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Using science effectively: selection, design and management of marine protected areas
Hiscock, K. (2020). Using science effectively: selection, design and management of marine protected areas, in: Humphreys, J. et al. Marine protected areas: Science, policy and management. pp. 507-523. https://dx.doi.org/10.1016/b978-0-08-102698-4.00026-5
In: Humphreys, J.; Clark, R.W.E. (Ed.) (2020). Marine protected areas: Science, policy and management. Elsevier: Amsterdam. ISBN 978-0-08-102698-4. xxi, 792 pp. https://dx.doi.org/10.1016/c2017-0-02525-9, meer

Beschikbaar in  Auteur 

Trefwoord
    Marien/Kust
Author keywords
    Marine protected areas; Science; Management; Habitats directive; OSPAR; MPA network; Marine conservation zones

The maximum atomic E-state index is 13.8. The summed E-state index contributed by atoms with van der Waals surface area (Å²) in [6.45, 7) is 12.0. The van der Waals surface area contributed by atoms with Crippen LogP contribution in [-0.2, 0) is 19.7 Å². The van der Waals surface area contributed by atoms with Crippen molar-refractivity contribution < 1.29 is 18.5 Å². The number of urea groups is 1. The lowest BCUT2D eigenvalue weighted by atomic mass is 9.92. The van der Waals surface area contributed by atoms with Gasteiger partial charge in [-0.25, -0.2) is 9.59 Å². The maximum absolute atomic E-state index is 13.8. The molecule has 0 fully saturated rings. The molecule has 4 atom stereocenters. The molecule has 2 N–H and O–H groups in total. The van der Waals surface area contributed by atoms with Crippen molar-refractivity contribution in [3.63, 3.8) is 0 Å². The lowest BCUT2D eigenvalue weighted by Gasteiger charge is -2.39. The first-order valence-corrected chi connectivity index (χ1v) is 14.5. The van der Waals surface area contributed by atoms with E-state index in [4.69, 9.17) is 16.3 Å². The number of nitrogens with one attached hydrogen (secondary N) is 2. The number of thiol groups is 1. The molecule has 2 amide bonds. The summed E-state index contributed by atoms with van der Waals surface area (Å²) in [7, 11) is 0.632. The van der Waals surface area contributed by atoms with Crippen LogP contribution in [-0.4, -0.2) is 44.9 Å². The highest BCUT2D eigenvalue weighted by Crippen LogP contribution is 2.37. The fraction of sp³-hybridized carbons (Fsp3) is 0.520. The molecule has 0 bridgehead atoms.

Auteur  Top 

Abstract
    Government ministers and their advisors are given imperatives for the establishment of marine protected areas (MPAs) by various directives, conventions and statutes. Scientists are charged with interpreting the associated goals and objectives into site selection, design and management actions.There are extensive resources in the UK to identify the location of habitats and species, to support decisions about where representative MPAs can best be located and to understand what human activities are most likely to damage threatened habitats and species wherever they occur. However there is muddled thinking about design of an MPA series and especially about issues surrounding ‘connectivity’ where the science that we have needs to be taken more notice of.In the past 25 years or so, since the implementation of the EU Habitats Directive in Britain, scientists who advise policy have had mixed success in making sense of a range of sometimes poorly informed legislative requirements for the establishment of marine protected areas. Although there are now many well thought-through initiatives that can have a positive benefit for threatened habitats and species, science still needs to be used more effectively.

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